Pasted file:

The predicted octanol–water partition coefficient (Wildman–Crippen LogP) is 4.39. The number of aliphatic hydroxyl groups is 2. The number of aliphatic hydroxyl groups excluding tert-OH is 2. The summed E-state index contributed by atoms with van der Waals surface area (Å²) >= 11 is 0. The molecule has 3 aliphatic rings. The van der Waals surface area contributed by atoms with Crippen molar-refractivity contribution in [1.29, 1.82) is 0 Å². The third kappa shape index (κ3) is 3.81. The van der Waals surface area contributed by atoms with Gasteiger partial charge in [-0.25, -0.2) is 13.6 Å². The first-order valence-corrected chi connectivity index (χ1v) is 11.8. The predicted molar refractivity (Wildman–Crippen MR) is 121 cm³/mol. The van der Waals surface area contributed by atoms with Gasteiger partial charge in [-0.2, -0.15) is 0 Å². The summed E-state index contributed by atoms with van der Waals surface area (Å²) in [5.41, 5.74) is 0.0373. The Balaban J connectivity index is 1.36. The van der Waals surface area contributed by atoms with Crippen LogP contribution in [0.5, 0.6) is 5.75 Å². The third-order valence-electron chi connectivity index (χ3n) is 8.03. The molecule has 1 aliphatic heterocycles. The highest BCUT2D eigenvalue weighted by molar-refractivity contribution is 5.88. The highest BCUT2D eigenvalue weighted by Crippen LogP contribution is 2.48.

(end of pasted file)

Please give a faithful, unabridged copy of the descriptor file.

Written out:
The predicted octanol–water partition coefficient (Wildman–Crippen LogP) is 4.39. The number of aliphatic hydroxyl groups is 2. The number of aliphatic hydroxyl groups excluding tert-OH is 2. The summed E-state index contributed by atoms with van der Waals surface area (Å²) >= 11 is 0. The molecule has 3 aliphatic rings. The van der Waals surface area contributed by atoms with Crippen molar-refractivity contribution in [1.29, 1.82) is 0 Å². The third kappa shape index (κ3) is 3.81. The van der Waals surface area contributed by atoms with Gasteiger partial charge in [-0.25, -0.2) is 13.6 Å². The first-order valence-corrected chi connectivity index (χ1v) is 11.8. The predicted molar refractivity (Wildman–Crippen MR) is 121 cm³/mol. The van der Waals surface area contributed by atoms with Gasteiger partial charge in [-0.2, -0.15) is 0 Å². The summed E-state index contributed by atoms with van der Waals surface area (Å²) in [5.41, 5.74) is 0.0373. The Balaban J connectivity index is 1.36. The van der Waals surface area contributed by atoms with Crippen LogP contribution in [0.5, 0.6) is 5.75 Å². The third-order valence-electron chi connectivity index (χ3n) is 8.03. The molecule has 1 aliphatic heterocycles. The highest BCUT2D eigenvalue weighted by molar-refractivity contribution is 5.88. The highest BCUT2D eigenvalue weighted by Crippen LogP contribution is 2.48.